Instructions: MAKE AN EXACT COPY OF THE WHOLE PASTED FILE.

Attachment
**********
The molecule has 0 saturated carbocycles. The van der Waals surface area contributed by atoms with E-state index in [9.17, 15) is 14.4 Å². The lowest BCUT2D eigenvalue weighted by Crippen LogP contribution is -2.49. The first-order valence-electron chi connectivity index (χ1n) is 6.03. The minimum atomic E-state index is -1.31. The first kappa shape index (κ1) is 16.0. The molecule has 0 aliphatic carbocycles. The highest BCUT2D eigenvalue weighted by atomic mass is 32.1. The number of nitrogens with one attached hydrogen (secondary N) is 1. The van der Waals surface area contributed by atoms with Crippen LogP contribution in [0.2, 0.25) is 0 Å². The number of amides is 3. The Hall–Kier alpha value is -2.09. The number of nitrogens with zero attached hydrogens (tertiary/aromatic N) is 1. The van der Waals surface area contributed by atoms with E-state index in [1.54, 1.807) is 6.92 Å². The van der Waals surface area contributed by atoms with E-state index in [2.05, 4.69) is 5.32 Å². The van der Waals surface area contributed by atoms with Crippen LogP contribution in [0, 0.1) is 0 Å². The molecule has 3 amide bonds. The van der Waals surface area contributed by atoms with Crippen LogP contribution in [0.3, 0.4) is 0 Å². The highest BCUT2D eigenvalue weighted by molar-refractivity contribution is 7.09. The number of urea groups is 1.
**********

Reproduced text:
The molecule has 0 saturated carbocycles. The van der Waals surface area contributed by atoms with E-state index in [9.17, 15) is 14.4 Å². The lowest BCUT2D eigenvalue weighted by Crippen LogP contribution is -2.49. The first-order valence-electron chi connectivity index (χ1n) is 6.03. The minimum atomic E-state index is -1.31. The first kappa shape index (κ1) is 16.0. The molecule has 0 aliphatic carbocycles. The highest BCUT2D eigenvalue weighted by atomic mass is 32.1. The number of nitrogens with one attached hydrogen (secondary N) is 1. The van der Waals surface area contributed by atoms with Crippen LogP contribution in [0.2, 0.25) is 0 Å². The number of amides is 3. The Hall–Kier alpha value is -2.09. The number of nitrogens with zero attached hydrogens (tertiary/aromatic N) is 1. The van der Waals surface area contributed by atoms with E-state index in [1.54, 1.807) is 6.92 Å². The van der Waals surface area contributed by atoms with E-state index in [2.05, 4.69) is 5.32 Å². The van der Waals surface area contributed by atoms with Crippen LogP contribution in [0, 0.1) is 0 Å². The molecule has 3 amide bonds. The van der Waals surface area contributed by atoms with Crippen LogP contribution in [0.3, 0.4) is 0 Å². The highest BCUT2D eigenvalue weighted by molar-refractivity contribution is 7.09. The number of urea groups is 1.